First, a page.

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Posts Tagged ‘NC Poets’

Poetry Formatting in WordPress

Are you frustrated when you try to re-create complex line formatting in a WordPress post?

Sure, you can right / left / center justify a paragraph, and you can “add indent” to a paragraph, but unless you open the hood and get grease on your hands writing HTML, you can’t add tabs or spaces to a line to get it to look like this:

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The damselfly hovers,
+++ lays her eggs
++++++ in the sky
+++++++++ of pond,

her abdomen
+++ a slender J
++++++ pierces
+++++++++ the mirror.

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Instead after you save your draft and preview the screen here’s how it looks:

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The damselfly hovers,
lays her eggs
in the sky
of pond,

her abdomen
a slender J
pierces
the mirror.

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How pedestrian. How constipated.

Here’s my fix: clunky but effective. Tell me your fix if it’s better!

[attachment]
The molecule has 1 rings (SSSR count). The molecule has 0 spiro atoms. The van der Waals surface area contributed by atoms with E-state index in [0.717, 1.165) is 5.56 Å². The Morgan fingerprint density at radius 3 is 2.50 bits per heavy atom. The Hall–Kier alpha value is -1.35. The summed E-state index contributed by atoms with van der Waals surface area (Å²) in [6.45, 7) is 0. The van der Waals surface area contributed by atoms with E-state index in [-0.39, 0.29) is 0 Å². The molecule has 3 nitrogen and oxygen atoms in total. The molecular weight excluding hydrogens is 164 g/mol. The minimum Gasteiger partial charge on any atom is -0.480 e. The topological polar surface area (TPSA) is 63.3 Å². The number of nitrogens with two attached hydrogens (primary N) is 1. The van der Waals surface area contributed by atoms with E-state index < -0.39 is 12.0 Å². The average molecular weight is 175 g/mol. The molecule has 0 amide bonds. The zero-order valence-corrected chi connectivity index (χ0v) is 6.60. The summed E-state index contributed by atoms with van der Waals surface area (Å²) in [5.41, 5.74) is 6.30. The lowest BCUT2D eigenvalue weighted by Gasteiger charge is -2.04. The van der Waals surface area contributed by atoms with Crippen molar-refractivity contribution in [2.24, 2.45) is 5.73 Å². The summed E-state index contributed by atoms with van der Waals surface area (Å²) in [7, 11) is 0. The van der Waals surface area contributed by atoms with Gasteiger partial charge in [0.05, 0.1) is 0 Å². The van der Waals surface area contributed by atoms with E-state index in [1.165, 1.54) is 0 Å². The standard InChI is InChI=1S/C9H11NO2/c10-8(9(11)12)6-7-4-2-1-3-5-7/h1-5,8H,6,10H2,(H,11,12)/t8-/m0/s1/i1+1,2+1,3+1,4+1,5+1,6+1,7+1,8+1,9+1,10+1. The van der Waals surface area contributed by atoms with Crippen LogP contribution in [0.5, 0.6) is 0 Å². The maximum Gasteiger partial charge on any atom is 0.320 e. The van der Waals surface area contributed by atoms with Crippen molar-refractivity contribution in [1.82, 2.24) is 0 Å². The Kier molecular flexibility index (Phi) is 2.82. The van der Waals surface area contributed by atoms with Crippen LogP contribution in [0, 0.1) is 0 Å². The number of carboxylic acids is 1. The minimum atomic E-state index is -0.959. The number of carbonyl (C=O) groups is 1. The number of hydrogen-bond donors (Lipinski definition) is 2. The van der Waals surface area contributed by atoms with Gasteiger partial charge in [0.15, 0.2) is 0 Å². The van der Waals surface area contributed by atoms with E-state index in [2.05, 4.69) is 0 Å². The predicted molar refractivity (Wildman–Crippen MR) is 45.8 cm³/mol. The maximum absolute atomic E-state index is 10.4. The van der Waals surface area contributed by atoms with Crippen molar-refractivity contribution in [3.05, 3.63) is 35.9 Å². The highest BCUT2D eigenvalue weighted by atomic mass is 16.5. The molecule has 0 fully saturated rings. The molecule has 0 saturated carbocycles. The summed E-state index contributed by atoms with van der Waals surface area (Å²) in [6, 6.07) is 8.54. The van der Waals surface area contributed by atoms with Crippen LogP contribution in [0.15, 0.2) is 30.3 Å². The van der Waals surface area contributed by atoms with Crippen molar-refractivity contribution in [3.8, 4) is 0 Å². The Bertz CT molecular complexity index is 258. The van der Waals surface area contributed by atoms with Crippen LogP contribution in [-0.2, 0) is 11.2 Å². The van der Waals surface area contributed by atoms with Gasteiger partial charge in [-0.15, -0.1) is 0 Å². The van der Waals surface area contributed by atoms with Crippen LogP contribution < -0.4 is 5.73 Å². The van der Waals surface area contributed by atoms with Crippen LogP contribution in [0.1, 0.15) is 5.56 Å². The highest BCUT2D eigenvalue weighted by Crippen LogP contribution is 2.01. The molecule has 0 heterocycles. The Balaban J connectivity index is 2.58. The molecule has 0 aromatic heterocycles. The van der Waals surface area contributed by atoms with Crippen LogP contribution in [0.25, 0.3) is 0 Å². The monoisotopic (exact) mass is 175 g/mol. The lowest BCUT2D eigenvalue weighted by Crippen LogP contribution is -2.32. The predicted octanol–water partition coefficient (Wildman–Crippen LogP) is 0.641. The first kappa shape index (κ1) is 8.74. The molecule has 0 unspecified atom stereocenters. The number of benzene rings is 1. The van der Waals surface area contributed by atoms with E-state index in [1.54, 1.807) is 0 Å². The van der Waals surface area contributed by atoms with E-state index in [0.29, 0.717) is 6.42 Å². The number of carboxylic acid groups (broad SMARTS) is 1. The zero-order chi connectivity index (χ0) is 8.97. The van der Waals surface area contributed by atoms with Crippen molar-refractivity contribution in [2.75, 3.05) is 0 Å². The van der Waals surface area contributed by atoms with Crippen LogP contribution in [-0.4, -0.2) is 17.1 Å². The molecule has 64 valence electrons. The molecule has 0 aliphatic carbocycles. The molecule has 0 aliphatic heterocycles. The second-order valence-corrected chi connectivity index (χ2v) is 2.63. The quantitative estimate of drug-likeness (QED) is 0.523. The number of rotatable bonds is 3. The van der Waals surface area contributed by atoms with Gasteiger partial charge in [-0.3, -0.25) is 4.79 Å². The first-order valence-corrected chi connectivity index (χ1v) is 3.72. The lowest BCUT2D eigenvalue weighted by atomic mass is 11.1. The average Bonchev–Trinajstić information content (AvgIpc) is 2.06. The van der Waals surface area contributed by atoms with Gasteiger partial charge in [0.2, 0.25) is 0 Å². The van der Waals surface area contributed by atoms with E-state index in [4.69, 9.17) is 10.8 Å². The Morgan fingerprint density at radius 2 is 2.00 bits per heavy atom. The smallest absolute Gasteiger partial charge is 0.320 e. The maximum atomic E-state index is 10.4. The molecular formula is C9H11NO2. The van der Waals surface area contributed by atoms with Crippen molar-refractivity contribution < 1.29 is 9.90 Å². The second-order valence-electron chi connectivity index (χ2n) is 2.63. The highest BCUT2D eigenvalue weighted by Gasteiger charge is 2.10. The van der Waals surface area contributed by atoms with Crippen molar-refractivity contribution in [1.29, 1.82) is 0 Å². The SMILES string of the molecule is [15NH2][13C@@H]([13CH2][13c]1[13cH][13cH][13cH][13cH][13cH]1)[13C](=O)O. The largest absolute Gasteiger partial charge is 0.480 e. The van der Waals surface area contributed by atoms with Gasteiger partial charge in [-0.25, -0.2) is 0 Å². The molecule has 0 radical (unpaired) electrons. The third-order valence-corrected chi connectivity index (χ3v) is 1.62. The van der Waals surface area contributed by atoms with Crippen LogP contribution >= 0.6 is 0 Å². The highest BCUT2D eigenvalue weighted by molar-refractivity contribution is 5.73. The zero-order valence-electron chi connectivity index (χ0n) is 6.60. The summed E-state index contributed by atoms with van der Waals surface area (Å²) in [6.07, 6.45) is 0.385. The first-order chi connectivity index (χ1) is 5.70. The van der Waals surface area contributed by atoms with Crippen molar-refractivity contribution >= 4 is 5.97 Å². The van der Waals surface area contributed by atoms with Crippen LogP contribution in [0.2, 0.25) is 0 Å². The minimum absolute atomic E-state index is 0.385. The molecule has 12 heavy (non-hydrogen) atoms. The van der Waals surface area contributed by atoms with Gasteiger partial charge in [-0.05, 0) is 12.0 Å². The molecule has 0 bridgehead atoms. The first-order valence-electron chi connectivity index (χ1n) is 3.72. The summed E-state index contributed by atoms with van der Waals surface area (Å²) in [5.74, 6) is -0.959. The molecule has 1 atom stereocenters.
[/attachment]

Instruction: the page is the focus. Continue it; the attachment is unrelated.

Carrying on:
1 – ADD CHARACTERS TO THE SPACES OR TABS YOU WANT TO INSERT INTO THE LINE:

The damselfly hovers,
+++ lays her eggs
++++++ in the sky
+++++++++ of pond,

her abdomen
+++ a slender J
++++++ pierces
+++++++++ the mirror.

Here I’m using THREE +’s for each tab grouping; use more, fewer, any character you like.
I am also adding a [SPACE] after each grouping of +’s to make it easier to highlight them later.

2 – ONE AT A TIME, HIGHLIGHT EACH GROUPING OF +’S YOU WANT TO TRANSFORM

3 – CHANGE THE FONT COLOR TO “WHITE”

Click the small down arrow next to the A for Font and select the White square

Note – if your blog uses a background color OTHER than white, then instead of white you need to change the font color to your background color!

4 – CONTINUE FOR EACH GROUPING . . .
++++++++ SAVE DRAFT . . .
++++++++++++++++ PREVIEW . . .
++++++++++++++++++++++++ VOILA!

You can speckle random text all over the screen using this technique.

There must be a better way (short of learning to write code), but I haven’t found it!

Here’s the entire poem, which appeared in a slightly different version in my chapbook RIVERSTORY : TREESTORY published by the Orchard Street Press, © 2018

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Light

The damselfly hovers,
+++ lays her eggs
++++++ in the sky
+++++++++ of pond,

her abdomen
+++ a slender J
++++++ pierces
+++++++++ the mirror.